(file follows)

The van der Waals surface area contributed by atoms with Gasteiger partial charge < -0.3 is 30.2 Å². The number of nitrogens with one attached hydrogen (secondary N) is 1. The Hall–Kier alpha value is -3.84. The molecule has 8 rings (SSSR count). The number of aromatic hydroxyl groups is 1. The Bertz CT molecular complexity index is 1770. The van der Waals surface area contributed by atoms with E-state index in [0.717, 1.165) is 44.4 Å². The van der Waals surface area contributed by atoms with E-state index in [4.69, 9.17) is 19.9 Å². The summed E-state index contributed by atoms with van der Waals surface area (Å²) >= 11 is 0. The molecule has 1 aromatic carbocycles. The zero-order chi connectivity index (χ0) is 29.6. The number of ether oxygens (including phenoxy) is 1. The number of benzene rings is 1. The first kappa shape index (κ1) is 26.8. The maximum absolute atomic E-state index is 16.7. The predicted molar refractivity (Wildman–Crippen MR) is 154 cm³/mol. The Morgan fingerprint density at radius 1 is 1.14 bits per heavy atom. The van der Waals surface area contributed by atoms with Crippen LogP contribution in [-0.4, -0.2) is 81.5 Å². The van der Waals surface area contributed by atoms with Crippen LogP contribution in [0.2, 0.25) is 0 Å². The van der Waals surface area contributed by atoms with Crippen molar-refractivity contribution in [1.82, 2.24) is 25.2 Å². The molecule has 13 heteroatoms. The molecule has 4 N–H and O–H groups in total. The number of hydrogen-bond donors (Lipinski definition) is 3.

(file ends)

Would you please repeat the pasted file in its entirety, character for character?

The van der Waals surface area contributed by atoms with Gasteiger partial charge < -0.3 is 30.2 Å². The number of nitrogens with one attached hydrogen (secondary N) is 1. The Hall–Kier alpha value is -3.84. The molecule has 8 rings (SSSR count). The number of aromatic hydroxyl groups is 1. The Bertz CT molecular complexity index is 1770. The van der Waals surface area contributed by atoms with E-state index in [0.717, 1.165) is 44.4 Å². The van der Waals surface area contributed by atoms with E-state index in [4.69, 9.17) is 19.9 Å². The summed E-state index contributed by atoms with van der Waals surface area (Å²) >= 11 is 0. The molecule has 1 aromatic carbocycles. The zero-order chi connectivity index (χ0) is 29.6. The number of ether oxygens (including phenoxy) is 1. The number of benzene rings is 1. The first kappa shape index (κ1) is 26.8. The maximum absolute atomic E-state index is 16.7. The predicted molar refractivity (Wildman–Crippen MR) is 154 cm³/mol. The Morgan fingerprint density at radius 1 is 1.14 bits per heavy atom. The van der Waals surface area contributed by atoms with Crippen LogP contribution in [-0.4, -0.2) is 81.5 Å². The van der Waals surface area contributed by atoms with Crippen LogP contribution in [0.2, 0.25) is 0 Å². The van der Waals surface area contributed by atoms with Crippen molar-refractivity contribution in [1.82, 2.24) is 25.2 Å². The molecule has 13 heteroatoms. The molecule has 4 N–H and O–H groups in total. The number of hydrogen-bond donors (Lipinski definition) is 3.